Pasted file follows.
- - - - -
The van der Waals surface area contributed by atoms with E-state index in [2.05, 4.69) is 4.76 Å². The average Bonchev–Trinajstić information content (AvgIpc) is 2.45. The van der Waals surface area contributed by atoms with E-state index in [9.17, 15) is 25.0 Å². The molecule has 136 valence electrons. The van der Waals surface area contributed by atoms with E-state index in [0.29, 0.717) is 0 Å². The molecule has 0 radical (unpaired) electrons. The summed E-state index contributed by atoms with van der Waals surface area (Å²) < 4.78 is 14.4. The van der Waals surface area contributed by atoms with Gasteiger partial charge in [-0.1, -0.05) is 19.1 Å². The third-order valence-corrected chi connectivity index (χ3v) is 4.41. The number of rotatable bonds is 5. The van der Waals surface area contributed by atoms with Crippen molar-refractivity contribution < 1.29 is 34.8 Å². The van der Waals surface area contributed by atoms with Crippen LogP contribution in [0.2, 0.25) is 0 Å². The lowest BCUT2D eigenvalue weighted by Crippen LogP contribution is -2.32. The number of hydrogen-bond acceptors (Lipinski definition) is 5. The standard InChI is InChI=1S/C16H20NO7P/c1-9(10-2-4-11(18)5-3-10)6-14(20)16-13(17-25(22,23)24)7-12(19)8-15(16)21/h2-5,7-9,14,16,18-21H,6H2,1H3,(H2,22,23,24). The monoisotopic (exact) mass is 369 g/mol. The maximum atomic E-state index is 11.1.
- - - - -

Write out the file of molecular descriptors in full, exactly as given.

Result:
The van der Waals surface area contributed by atoms with E-state index in [2.05, 4.69) is 4.76 Å². The average Bonchev–Trinajstić information content (AvgIpc) is 2.45. The van der Waals surface area contributed by atoms with E-state index in [9.17, 15) is 25.0 Å². The molecule has 136 valence electrons. The van der Waals surface area contributed by atoms with E-state index in [0.29, 0.717) is 0 Å². The molecule has 0 radical (unpaired) electrons. The summed E-state index contributed by atoms with van der Waals surface area (Å²) < 4.78 is 14.4. The van der Waals surface area contributed by atoms with Gasteiger partial charge in [-0.1, -0.05) is 19.1 Å². The third-order valence-corrected chi connectivity index (χ3v) is 4.41. The number of rotatable bonds is 5. The van der Waals surface area contributed by atoms with Crippen molar-refractivity contribution < 1.29 is 34.8 Å². The van der Waals surface area contributed by atoms with Crippen LogP contribution in [0.2, 0.25) is 0 Å². The lowest BCUT2D eigenvalue weighted by Crippen LogP contribution is -2.32. The number of hydrogen-bond acceptors (Lipinski definition) is 5. The standard InChI is InChI=1S/C16H20NO7P/c1-9(10-2-4-11(18)5-3-10)6-14(20)16-13(17-25(22,23)24)7-12(19)8-15(16)21/h2-5,7-9,14,16,18-21H,6H2,1H3,(H2,22,23,24). The monoisotopic (exact) mass is 369 g/mol. The maximum atomic E-state index is 11.1.